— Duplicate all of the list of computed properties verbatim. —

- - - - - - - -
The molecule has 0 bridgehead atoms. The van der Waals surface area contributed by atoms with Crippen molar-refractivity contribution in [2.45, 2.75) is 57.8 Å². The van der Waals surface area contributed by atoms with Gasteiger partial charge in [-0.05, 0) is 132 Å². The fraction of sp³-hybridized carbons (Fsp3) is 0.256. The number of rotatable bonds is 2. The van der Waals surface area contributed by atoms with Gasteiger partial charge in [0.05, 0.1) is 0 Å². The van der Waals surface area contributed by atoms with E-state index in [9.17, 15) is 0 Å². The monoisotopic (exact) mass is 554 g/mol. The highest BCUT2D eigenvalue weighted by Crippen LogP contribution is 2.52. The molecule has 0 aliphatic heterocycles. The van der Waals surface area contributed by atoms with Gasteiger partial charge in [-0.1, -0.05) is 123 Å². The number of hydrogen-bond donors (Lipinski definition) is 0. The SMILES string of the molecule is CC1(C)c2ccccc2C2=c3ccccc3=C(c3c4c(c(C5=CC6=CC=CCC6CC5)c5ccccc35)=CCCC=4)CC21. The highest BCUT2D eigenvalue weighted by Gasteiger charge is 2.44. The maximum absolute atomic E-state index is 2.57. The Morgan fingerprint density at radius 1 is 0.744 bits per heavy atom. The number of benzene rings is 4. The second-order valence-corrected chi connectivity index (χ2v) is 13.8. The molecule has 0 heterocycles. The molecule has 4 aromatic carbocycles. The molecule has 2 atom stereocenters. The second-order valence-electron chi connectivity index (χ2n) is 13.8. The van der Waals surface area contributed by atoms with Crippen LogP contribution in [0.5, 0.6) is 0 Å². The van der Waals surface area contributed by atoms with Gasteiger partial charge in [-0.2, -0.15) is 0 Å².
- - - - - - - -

The molecule has 0 bridgehead atoms. The van der Waals surface area contributed by atoms with Crippen molar-refractivity contribution in [2.45, 2.75) is 57.8 Å². The van der Waals surface area contributed by atoms with Gasteiger partial charge in [-0.05, 0) is 132 Å². The fraction of sp³-hybridized carbons (Fsp3) is 0.256. The number of rotatable bonds is 2. The van der Waals surface area contributed by atoms with Gasteiger partial charge in [0.05, 0.1) is 0 Å². The van der Waals surface area contributed by atoms with E-state index in [9.17, 15) is 0 Å². The monoisotopic (exact) mass is 554 g/mol. The highest BCUT2D eigenvalue weighted by Crippen LogP contribution is 2.52. The molecule has 0 aliphatic heterocycles. The van der Waals surface area contributed by atoms with Gasteiger partial charge in [-0.1, -0.05) is 123 Å². The number of hydrogen-bond donors (Lipinski definition) is 0. The SMILES string of the molecule is CC1(C)c2ccccc2C2=c3ccccc3=C(c3c4c(c(C5=CC6=CC=CCC6CC5)c5ccccc35)=CCCC=4)CC21. The highest BCUT2D eigenvalue weighted by Gasteiger charge is 2.44. The maximum absolute atomic E-state index is 2.57. The Morgan fingerprint density at radius 1 is 0.744 bits per heavy atom. The number of benzene rings is 4. The second-order valence-corrected chi connectivity index (χ2v) is 13.8. The molecule has 0 heterocycles. The molecule has 4 aromatic carbocycles. The molecule has 2 atom stereocenters. The second-order valence-electron chi connectivity index (χ2n) is 13.8. The van der Waals surface area contributed by atoms with Crippen LogP contribution in [0.5, 0.6) is 0 Å². The van der Waals surface area contributed by atoms with Gasteiger partial charge in [-0.2, -0.15) is 0 Å².